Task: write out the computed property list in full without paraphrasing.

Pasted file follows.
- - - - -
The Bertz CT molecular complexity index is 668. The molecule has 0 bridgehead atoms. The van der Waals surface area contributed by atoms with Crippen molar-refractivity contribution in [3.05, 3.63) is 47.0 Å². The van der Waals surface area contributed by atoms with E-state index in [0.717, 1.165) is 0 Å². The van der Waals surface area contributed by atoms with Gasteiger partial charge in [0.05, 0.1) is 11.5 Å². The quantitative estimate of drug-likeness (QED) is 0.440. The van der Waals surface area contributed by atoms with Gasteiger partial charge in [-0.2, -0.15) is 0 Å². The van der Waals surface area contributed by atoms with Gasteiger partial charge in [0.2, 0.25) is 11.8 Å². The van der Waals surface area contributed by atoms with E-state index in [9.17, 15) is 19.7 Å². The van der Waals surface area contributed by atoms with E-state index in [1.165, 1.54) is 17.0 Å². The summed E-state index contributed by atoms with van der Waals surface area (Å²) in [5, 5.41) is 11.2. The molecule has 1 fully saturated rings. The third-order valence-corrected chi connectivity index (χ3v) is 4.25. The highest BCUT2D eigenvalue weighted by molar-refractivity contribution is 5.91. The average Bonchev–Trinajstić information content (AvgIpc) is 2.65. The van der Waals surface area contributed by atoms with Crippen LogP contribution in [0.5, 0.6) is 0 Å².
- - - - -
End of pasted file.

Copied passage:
The Bertz CT molecular complexity index is 668. The molecule has 0 bridgehead atoms. The van der Waals surface area contributed by atoms with Crippen molar-refractivity contribution in [3.05, 3.63) is 47.0 Å². The van der Waals surface area contributed by atoms with E-state index in [0.717, 1.165) is 0 Å². The van der Waals surface area contributed by atoms with Gasteiger partial charge in [0.05, 0.1) is 11.5 Å². The quantitative estimate of drug-likeness (QED) is 0.440. The van der Waals surface area contributed by atoms with Gasteiger partial charge in [-0.2, -0.15) is 0 Å². The van der Waals surface area contributed by atoms with Gasteiger partial charge in [0.2, 0.25) is 11.8 Å². The van der Waals surface area contributed by atoms with E-state index in [9.17, 15) is 19.7 Å². The van der Waals surface area contributed by atoms with E-state index in [1.165, 1.54) is 17.0 Å². The summed E-state index contributed by atoms with van der Waals surface area (Å²) in [5, 5.41) is 11.2. The molecule has 1 fully saturated rings. The third-order valence-corrected chi connectivity index (χ3v) is 4.25. The highest BCUT2D eigenvalue weighted by molar-refractivity contribution is 5.91. The average Bonchev–Trinajstić information content (AvgIpc) is 2.65. The van der Waals surface area contributed by atoms with Crippen LogP contribution in [0.5, 0.6) is 0 Å².